If you have followed what I have written, I have established a path toward liberation of our identity through questions. However, you might say: Couldn’t questions become an entrapment too? You might think that the only difference between the question and the answer is grammar. Well, we cannot stop here. It is not about liberating ourselves from fixed answers, but also from questions that have become like stale answers. This apparently fixed question (no question is really fixed only our approach to it is) has to be retraced through our answers.

 How to challenge questions

Bias created by stale assumptions within question or answers will keep being a rear passenger unless we become aware of our internal processes. We can observe ourselves transparently, and thus redefine continually who we think we are.7
From the broad and abstract to the concrete and narrow, we can play. We can play in the space between the “I” as a question and the “I” as an answer: The Flux

the key is balance

In this flux, life can become a joy. I do not need to prove myself right to be happy. I can be wrong. I can be right. I can be neither or both.

In contrast to the “I” as a concrete answer, the “I” as a question (who am I?) becomes open to the extensive possibilities. We become part of this serious play with an open heart. They key is in finding a balance between our answers and questions in order to be limited but free enough to experience creative fullness and happiness.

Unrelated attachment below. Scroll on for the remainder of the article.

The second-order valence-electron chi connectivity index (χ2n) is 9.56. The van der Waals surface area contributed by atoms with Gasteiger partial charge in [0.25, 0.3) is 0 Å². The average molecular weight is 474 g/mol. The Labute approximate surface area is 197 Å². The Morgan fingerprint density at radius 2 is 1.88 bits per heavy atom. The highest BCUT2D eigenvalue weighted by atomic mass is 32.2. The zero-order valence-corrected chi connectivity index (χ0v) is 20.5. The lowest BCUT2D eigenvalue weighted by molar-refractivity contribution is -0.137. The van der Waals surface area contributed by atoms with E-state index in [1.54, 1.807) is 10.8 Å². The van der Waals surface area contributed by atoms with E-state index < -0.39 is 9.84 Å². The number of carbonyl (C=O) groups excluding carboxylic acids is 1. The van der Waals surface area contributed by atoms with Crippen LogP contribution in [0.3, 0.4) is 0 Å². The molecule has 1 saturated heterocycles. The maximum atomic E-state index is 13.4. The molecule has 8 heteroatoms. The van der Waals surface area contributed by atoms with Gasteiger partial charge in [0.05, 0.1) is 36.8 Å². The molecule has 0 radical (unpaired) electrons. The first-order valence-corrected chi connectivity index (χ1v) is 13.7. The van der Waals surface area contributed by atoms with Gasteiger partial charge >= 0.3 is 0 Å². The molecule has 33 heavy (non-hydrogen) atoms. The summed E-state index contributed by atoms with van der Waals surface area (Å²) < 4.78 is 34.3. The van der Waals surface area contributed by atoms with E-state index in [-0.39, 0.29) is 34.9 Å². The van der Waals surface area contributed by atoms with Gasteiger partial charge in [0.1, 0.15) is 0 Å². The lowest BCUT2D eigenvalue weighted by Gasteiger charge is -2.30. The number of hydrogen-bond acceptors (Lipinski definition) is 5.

Thus, the “I” as a question is an open box that can contain experience. Yet, this “I” as a question does not define its box as the whole of reality. The “I” as a question is not limited by our historical conditioned. Although the birth of a question is shaped by history, within the flux, we can continually challenge our past by being creative.

So, at the end who am I? Who are you? The answer lies in between questions and the question lies in between answers. Within this flux we will remain, until we resolve that it is time to become an unanswered question.

What is this unanswered question? The epitome of a question: a fluid answer, one without assumptions, truth. But then, what is truth?8

  1. The assumption that states: I am a doctor or a writer. I am of this race, skin color, etc. I am lazy or diligent. []